American and Chinese judges discussed IP issues in Beijing

2012/9/6By Monica Zhang, China IP,[Patent]

From May 28th to May 30th, the United States-China IP Adjudication Conference (Conference) was held in Bejing by the China Law Society. Randall Rader, Chief Judge of the U.S. Court of Appeals for the Federal Circuit and six his colleagues, together with over a hundred IP professionals from all over the world came to China to communicate with Chinese judges over IP Adjudication issues. Representatives from all levels of China’s courts, including Kong Xiangjun, Chief Judge of the IP Tribunal of China’s Supreme People’s Court, attended the Conference. The judges from the two countries reviewed and discussed many high profile topics concerning the application of IP laws in court adjudications, such as judicature, litigation and innovation, etc.

The Conference was unveiled by a series of keynote speeches outlining “the micro problems concerning IP adjudications.” Officials from the General Administration of Press and Publication of the People’s Republic of China (GAPP) and the State Intellectual Property Office (SIPO), Principle of the Intellectual Property School of Renmin University of China, as well as officials from the United States Patent and Trademark Office (USPTO) delivered speeches over the development of an IP system from different perspectives. Topics involved including the prospect of the amendment of China’s Copyright Law, the developing trends in China’s Patent Law, and the revision of the American Invents Act, etc. Tian Lipu, Commissioner of SIPO, pointed out that cooperation between China and the U.S. is critical to the IP industry of both countries. According to the Commissioner, in 2011, the patent applications and examinations handled by SIPO and USPTO accounted for half of the world’s total.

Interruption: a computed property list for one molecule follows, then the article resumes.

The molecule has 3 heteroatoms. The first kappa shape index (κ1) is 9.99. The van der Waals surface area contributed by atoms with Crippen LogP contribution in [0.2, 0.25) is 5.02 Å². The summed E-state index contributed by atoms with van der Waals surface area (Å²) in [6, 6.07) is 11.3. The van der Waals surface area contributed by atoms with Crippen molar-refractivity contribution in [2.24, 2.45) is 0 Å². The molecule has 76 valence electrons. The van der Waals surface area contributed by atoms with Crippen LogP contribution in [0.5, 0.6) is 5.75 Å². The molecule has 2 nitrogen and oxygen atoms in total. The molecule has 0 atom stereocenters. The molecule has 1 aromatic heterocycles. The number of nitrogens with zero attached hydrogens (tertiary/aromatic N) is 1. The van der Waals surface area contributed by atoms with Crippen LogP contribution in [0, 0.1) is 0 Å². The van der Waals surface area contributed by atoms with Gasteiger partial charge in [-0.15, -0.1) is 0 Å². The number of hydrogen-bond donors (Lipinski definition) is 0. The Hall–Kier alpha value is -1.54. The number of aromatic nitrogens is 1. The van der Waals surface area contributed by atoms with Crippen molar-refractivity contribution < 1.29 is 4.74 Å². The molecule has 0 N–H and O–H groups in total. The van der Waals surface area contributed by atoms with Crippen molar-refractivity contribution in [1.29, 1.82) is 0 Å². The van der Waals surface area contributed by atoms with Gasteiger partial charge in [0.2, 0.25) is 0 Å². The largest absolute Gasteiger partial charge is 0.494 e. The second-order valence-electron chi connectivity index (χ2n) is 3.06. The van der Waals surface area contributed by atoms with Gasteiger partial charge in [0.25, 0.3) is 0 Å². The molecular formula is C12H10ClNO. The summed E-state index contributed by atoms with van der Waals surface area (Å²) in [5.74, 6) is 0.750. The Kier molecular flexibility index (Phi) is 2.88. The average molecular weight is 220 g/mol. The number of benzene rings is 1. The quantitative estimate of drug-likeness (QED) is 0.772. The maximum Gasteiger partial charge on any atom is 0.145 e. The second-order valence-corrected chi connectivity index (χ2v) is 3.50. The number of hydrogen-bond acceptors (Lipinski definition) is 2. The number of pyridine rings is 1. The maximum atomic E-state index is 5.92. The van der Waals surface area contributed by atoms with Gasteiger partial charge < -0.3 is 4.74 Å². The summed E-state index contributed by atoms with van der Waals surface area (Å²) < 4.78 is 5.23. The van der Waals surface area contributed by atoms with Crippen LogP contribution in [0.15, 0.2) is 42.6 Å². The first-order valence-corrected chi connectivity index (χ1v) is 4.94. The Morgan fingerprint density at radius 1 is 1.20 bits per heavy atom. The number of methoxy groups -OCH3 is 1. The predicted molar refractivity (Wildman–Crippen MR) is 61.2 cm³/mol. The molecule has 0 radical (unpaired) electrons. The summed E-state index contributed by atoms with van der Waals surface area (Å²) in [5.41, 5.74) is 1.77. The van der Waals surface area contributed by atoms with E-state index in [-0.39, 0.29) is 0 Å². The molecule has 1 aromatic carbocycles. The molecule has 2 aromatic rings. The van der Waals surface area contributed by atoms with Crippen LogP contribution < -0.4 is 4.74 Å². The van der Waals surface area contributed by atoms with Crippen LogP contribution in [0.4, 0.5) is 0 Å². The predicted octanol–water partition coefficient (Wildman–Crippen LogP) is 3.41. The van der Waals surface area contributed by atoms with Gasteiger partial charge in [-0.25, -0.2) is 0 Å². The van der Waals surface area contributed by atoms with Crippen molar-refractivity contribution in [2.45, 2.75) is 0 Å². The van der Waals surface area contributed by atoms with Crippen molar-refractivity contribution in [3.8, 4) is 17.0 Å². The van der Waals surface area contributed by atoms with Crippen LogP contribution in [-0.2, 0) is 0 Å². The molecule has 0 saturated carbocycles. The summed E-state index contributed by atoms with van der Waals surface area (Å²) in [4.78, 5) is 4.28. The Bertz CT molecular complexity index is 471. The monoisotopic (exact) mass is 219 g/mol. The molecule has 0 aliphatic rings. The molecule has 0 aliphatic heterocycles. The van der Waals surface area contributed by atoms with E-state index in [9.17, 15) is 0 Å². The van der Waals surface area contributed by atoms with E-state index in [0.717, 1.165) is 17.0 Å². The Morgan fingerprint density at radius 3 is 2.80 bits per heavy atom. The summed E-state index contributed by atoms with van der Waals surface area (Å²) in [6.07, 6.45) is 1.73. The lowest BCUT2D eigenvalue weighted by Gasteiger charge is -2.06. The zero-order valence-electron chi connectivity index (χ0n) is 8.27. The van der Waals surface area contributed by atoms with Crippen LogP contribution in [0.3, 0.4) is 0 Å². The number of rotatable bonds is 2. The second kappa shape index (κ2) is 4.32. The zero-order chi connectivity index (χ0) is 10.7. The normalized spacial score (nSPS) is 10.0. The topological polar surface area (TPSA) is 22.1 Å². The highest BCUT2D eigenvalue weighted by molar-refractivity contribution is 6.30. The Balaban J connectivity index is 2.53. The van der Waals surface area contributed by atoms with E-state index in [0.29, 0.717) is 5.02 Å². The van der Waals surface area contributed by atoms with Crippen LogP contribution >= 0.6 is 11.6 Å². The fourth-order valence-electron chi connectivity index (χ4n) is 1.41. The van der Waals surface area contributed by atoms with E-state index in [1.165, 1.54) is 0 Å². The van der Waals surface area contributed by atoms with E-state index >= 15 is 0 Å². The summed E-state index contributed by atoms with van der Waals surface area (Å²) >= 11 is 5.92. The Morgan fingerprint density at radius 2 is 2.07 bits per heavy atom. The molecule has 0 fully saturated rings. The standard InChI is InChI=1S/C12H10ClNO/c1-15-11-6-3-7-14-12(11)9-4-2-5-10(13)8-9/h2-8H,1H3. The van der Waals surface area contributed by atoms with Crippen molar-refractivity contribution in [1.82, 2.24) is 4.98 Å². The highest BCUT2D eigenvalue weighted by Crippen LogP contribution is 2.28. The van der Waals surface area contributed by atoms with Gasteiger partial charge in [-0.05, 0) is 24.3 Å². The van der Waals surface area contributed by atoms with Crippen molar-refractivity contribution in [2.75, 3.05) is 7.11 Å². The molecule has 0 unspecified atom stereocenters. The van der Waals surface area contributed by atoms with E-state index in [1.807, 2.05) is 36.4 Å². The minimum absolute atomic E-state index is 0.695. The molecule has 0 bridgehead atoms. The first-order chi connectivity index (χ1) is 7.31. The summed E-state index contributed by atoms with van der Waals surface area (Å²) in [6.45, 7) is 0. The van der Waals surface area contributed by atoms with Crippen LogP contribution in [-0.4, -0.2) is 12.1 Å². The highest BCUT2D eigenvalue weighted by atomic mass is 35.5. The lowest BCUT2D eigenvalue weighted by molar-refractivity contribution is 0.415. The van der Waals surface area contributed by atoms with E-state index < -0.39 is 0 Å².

In the following section of “Conversations,” 14 judges from China and the U.S. exchanged ideas face to face on issues that were of the most concern to the world’s IP industry as well as in their own personal works. The Chinese delegates addressed concerns about perceived problems within in the U.S. legal system, such as the high cost of litigation and time consuming court procedures, while the U.S. judges answered their questions in detail.

On May 29th, the conference held four breakout sessions in addition to the main conference to discuss issues related to copyright, trademark, patent and pharmaceuticals. Speakers conducted inclusive in-depth discussions on issues which had long been the focus of attention in the IP industry. Their topics included “written description, utility model, validity and proof of infringement in IP adjudication,” “obviousness, trade secret protection, damages and injunctive relief in IP adjudication,” “trademark right issues and design patent protection in IP adjudication,” “hot and difficult issues concerning the revision of the Copyright Law,” “trademark registration, trademark use and trademark confusion,” “most common issues in pharmaceutical patent prosecution proceedings,” etc.

The Conference ended with “mock court trials” on May 30th. Judges from the IP Tribunal of Beijing Higher People’s Court and the Court of Appeals for the Federal Circuit formed collegiate benches successively. Lawyers from China and the U.S. were invited to act as representitives of the plaintiff and defendant. The mock courts then heard the elaborated cases and discussed the reasoning behind the court’s decision after trial.

According to the introductions of the Conference organizer, the Conference was the first of its kind in China’s IP industry for its largescale, rich content, and wide influence. The participants said that the Conference offered a perfect platform for IP practitioners to meet, learn more about the China and U.S. IP judicial systems and to exchange professional experiences. Chong Quan, Deputy Representative of China International Trade of Ministry of Commerce, said that the Chinese government had always been positive and open-minded in exchanging and cooperating with other countries on IP issues. On Sino-US intellectual property rights issues, China had always stood for dialogue and cooperation to achieve mutual benefits on the basis of equality, respect, rationality and openness. Practice had proven that the concept and mode of such cooperation could benefit both countries in developing a healthy long-term sustainable bilateral relationship.


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